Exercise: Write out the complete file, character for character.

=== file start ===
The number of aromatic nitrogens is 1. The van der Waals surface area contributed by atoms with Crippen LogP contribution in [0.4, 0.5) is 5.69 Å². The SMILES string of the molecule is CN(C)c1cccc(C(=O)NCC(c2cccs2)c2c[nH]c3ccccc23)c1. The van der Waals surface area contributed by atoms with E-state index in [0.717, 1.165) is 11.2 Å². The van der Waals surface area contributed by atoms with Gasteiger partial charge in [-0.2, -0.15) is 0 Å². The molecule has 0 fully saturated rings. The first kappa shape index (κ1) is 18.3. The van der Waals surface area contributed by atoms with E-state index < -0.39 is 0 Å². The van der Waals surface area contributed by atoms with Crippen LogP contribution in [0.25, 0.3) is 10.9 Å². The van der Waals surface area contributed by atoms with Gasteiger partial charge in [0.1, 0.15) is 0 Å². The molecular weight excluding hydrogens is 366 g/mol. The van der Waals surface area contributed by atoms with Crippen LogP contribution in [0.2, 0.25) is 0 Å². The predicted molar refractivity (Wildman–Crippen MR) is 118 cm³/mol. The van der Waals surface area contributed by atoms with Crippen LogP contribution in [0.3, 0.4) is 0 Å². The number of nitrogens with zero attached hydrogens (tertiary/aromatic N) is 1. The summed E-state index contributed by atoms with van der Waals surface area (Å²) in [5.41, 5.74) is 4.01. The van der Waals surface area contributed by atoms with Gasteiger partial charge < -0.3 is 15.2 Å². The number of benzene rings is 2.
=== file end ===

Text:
The number of aromatic nitrogens is 1. The van der Waals surface area contributed by atoms with Crippen LogP contribution in [0.4, 0.5) is 5.69 Å². The SMILES string of the molecule is CN(C)c1cccc(C(=O)NCC(c2cccs2)c2c[nH]c3ccccc23)c1. The van der Waals surface area contributed by atoms with E-state index in [0.717, 1.165) is 11.2 Å². The van der Waals surface area contributed by atoms with Gasteiger partial charge in [-0.2, -0.15) is 0 Å². The molecule has 0 fully saturated rings. The first kappa shape index (κ1) is 18.3. The van der Waals surface area contributed by atoms with E-state index < -0.39 is 0 Å². The van der Waals surface area contributed by atoms with Crippen LogP contribution in [0.25, 0.3) is 10.9 Å². The van der Waals surface area contributed by atoms with Gasteiger partial charge in [0.1, 0.15) is 0 Å². The molecular weight excluding hydrogens is 366 g/mol. The van der Waals surface area contributed by atoms with Crippen LogP contribution in [0.2, 0.25) is 0 Å². The predicted molar refractivity (Wildman–Crippen MR) is 118 cm³/mol. The van der Waals surface area contributed by atoms with Crippen LogP contribution in [0.3, 0.4) is 0 Å². The number of nitrogens with zero attached hydrogens (tertiary/aromatic N) is 1. The summed E-state index contributed by atoms with van der Waals surface area (Å²) in [5.41, 5.74) is 4.01. The van der Waals surface area contributed by atoms with Gasteiger partial charge < -0.3 is 15.2 Å². The number of benzene rings is 2.